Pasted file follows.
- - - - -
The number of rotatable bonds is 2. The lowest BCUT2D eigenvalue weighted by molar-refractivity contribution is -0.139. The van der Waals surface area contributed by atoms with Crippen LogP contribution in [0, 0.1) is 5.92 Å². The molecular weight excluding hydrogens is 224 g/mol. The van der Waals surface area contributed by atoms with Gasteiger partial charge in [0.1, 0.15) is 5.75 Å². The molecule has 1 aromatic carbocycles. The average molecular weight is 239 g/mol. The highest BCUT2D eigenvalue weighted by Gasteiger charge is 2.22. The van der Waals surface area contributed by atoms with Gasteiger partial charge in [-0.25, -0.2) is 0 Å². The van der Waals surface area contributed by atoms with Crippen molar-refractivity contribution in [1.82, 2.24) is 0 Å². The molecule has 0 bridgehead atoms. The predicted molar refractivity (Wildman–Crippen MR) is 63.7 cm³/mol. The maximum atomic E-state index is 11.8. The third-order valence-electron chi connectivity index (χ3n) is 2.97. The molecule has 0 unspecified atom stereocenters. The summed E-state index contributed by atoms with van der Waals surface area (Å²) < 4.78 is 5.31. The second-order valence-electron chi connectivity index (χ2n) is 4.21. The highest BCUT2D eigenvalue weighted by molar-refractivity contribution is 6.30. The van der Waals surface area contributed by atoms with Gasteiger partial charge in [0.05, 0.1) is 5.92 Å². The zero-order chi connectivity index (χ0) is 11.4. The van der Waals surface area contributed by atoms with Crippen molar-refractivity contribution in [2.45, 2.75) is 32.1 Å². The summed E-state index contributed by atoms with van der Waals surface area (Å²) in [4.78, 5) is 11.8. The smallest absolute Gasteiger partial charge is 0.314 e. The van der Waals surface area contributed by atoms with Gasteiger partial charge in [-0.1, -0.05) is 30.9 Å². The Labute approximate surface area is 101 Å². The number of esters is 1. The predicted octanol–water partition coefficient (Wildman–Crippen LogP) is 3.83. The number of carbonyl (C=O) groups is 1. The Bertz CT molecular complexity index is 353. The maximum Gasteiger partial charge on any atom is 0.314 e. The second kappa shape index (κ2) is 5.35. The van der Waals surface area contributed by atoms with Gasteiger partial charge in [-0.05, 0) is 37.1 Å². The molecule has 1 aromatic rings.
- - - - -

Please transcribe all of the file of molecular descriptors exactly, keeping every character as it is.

The number of rotatable bonds is 2. The lowest BCUT2D eigenvalue weighted by molar-refractivity contribution is -0.139. The van der Waals surface area contributed by atoms with Crippen LogP contribution in [0, 0.1) is 5.92 Å². The molecular weight excluding hydrogens is 224 g/mol. The van der Waals surface area contributed by atoms with Gasteiger partial charge in [0.1, 0.15) is 5.75 Å². The molecule has 1 aromatic carbocycles. The average molecular weight is 239 g/mol. The highest BCUT2D eigenvalue weighted by Gasteiger charge is 2.22. The van der Waals surface area contributed by atoms with Gasteiger partial charge in [-0.25, -0.2) is 0 Å². The van der Waals surface area contributed by atoms with Crippen molar-refractivity contribution in [1.82, 2.24) is 0 Å². The molecule has 0 bridgehead atoms. The predicted molar refractivity (Wildman–Crippen MR) is 63.7 cm³/mol. The maximum atomic E-state index is 11.8. The third-order valence-electron chi connectivity index (χ3n) is 2.97. The molecule has 0 unspecified atom stereocenters. The summed E-state index contributed by atoms with van der Waals surface area (Å²) < 4.78 is 5.31. The second-order valence-electron chi connectivity index (χ2n) is 4.21. The highest BCUT2D eigenvalue weighted by molar-refractivity contribution is 6.30. The van der Waals surface area contributed by atoms with Gasteiger partial charge in [0.05, 0.1) is 5.92 Å². The zero-order chi connectivity index (χ0) is 11.4. The van der Waals surface area contributed by atoms with Crippen molar-refractivity contribution in [2.45, 2.75) is 32.1 Å². The summed E-state index contributed by atoms with van der Waals surface area (Å²) in [4.78, 5) is 11.8. The smallest absolute Gasteiger partial charge is 0.314 e. The van der Waals surface area contributed by atoms with Gasteiger partial charge in [-0.1, -0.05) is 30.9 Å². The Labute approximate surface area is 101 Å². The number of esters is 1. The predicted octanol–water partition coefficient (Wildman–Crippen LogP) is 3.83. The number of carbonyl (C=O) groups is 1. The Bertz CT molecular complexity index is 353. The maximum Gasteiger partial charge on any atom is 0.314 e. The second kappa shape index (κ2) is 5.35. The van der Waals surface area contributed by atoms with Gasteiger partial charge in [-0.05, 0) is 37.1 Å². The molecule has 1 aromatic rings.